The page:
Thus it was that Burton’s project, and my interest in it, promptly retreated to a back corner of my mind. Other movies came and went, and frankly, I wasn’t going to waste time keeping track of a musical I’d probably never see. I had more important things to follow.

Not too long ago, however, I received the DVD from a friend as a gift. I had heard enough positive reports of this movie from others to pique my interests, and decided to give it a try.
I must say that, whatever I was expecting… this wasn’t it. From the first scene, as Todd sings No Place like London, one gets the distinct impression that, while this is indeed a musical, it’s a Tim Burton musical, which means it will be unlike anything you’ve seen before. By the time Todd has his run in with rival barber Pirelli, (a splendid performance from Sacha Baron Cohen…) I was hooked.

The story is told in a way that transforms this from a music hall entertainment, which were the originations of the Sweeney Todd legends, into an operatic tragedy akin to Wagner or Verdi. The music, by Sondheim, is terrific, and the darkness of Burton’s imagination suits it perfectly. I can’t say how well Burton captured the original stage production, but he flawlessly compliments the music. While it’s not my usual type of musical fare, I must admit several of the songs stayed with me for some time, most notably the duet Depp sings with Alan Rickman, portraying Todd’s nemesis Judge Turpin. Their Pretty Women is a beautiful song, performed competently by two non-singers. Depp also shines on My Friends, and co-star Helena Bonham Carter is pushed to the limit with By the Sea, by all accounts a difficult piece even for trained vocalists.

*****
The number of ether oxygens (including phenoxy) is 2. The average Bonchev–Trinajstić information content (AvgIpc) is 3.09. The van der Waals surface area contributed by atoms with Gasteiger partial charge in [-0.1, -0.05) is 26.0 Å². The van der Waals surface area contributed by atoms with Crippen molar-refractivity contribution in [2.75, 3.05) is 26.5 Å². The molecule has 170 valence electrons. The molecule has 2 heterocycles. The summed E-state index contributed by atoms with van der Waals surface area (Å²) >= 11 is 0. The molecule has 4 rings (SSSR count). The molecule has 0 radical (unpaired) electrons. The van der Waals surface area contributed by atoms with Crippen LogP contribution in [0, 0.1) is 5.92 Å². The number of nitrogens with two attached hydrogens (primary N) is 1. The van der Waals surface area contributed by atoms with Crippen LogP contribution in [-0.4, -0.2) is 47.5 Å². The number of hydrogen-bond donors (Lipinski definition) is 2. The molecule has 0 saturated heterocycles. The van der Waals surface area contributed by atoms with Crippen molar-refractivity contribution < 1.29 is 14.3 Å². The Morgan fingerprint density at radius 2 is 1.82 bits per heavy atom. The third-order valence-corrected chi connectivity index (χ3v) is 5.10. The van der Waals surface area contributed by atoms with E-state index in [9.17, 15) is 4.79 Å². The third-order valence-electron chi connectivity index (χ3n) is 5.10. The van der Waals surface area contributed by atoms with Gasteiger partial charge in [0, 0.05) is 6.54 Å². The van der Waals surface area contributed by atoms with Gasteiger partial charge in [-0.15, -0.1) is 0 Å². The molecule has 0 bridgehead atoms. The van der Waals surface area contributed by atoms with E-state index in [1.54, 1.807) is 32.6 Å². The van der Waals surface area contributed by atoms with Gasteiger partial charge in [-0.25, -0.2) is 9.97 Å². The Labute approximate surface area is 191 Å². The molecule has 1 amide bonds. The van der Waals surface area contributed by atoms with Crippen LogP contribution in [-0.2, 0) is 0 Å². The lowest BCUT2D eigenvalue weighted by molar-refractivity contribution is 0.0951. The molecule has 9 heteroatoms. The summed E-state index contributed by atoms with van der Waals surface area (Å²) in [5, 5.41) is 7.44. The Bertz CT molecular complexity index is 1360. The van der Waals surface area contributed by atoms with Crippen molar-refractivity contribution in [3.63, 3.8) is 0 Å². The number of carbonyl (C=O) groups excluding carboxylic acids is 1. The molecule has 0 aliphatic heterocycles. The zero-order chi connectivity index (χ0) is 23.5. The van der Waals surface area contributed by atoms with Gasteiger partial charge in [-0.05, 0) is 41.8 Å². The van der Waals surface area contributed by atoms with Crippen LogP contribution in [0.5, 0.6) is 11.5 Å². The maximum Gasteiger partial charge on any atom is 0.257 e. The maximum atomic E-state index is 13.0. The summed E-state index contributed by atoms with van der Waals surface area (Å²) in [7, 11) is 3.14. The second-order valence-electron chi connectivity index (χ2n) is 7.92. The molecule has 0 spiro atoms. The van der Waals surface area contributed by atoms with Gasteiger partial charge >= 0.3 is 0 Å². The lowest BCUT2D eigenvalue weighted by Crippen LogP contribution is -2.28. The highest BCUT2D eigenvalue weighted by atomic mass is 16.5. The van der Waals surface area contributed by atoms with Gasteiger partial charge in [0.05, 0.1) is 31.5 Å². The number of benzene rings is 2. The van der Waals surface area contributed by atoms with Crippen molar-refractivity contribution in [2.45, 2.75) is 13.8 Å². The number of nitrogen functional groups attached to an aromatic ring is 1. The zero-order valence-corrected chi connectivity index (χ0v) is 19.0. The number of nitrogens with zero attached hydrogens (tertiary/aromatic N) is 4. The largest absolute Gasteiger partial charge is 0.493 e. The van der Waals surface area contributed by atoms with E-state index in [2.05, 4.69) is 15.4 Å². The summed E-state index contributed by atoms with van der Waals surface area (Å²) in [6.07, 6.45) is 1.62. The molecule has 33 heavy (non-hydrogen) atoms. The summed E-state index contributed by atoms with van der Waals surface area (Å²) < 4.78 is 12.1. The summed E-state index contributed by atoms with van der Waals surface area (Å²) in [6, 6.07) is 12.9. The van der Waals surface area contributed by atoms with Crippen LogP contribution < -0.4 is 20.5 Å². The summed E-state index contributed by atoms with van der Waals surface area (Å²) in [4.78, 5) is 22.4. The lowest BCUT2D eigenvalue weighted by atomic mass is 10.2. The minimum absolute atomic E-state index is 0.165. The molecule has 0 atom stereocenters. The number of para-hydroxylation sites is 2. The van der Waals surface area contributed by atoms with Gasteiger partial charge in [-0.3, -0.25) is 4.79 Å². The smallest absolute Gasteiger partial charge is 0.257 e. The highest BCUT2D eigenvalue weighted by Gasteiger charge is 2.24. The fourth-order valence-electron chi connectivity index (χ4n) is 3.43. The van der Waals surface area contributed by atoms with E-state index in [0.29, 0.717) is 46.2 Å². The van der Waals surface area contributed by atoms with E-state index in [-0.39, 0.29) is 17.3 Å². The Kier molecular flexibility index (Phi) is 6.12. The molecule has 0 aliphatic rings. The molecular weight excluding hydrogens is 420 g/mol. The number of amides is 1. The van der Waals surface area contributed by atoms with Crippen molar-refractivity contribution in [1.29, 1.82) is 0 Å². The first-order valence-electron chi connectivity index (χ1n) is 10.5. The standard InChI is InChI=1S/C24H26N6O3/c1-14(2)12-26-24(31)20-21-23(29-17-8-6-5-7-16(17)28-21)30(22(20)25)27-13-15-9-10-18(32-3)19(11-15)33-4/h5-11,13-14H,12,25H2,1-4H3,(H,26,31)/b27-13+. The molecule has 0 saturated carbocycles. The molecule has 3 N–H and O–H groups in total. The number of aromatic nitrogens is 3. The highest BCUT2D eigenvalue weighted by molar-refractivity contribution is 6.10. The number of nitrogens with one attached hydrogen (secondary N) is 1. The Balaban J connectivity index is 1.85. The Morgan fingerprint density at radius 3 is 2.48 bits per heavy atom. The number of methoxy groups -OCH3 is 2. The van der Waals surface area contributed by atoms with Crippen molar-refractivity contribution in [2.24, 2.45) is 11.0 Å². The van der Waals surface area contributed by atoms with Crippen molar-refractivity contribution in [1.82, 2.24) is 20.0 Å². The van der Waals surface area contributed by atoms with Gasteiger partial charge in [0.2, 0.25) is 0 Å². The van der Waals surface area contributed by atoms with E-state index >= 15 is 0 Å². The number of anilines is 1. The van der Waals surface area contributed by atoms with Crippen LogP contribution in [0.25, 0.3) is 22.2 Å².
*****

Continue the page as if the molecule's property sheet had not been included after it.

The cast is superb, particularly the leads. Depp continues to impress me as he continues to demonstrate that his “pretty-boy”, 21 JUMP STREET days are well behind him. His ability to totally become his character, to dedicate himself fully to a role is nothing short of obsessive, and he portrays Todd’s obsession, his thirst for revenge, perfectly. Bonham Carter is also excellent as Mrs. Lovett, Todd’s paramour and partner in crime; she disposes of his victims by baking them into meat pies to feed her hungry clientele. Rickman, as Judge Turpin, is especially well-cast; he has an ability to project an evil presence that is unmatched in today’s cinema, and is very reminiscent of Vincent Price at his best.

The supporting cast is good, especially the aforementioned Cohen and Timothy Spall as the Beadle. Spall, best known as Peter Pettigrew from the HARRY POTTER films, is superbly slimy as the henchman of Turpin, whether fulfilling his role as a flattering sycophant or in his official capacity as the Judge’s enforcer. Jayne Wisener, as Todd’s daughter Johanna, and Jamie Campbell Bower, as Anthony, the young acquaintance of Todd who falls in love with her, are good… not spectacular, but they turn in a competent job.

Visually, the film is pure Burton at his best. More than any current director, Burton brings a definite style and look to his films, a presentation that’s as unique and identifiable as a Salvador Dali painting… and just as surreal. It doesn’t appeal to everyone, but to those who are fans of Burton’s work, it’s familiar and welcome.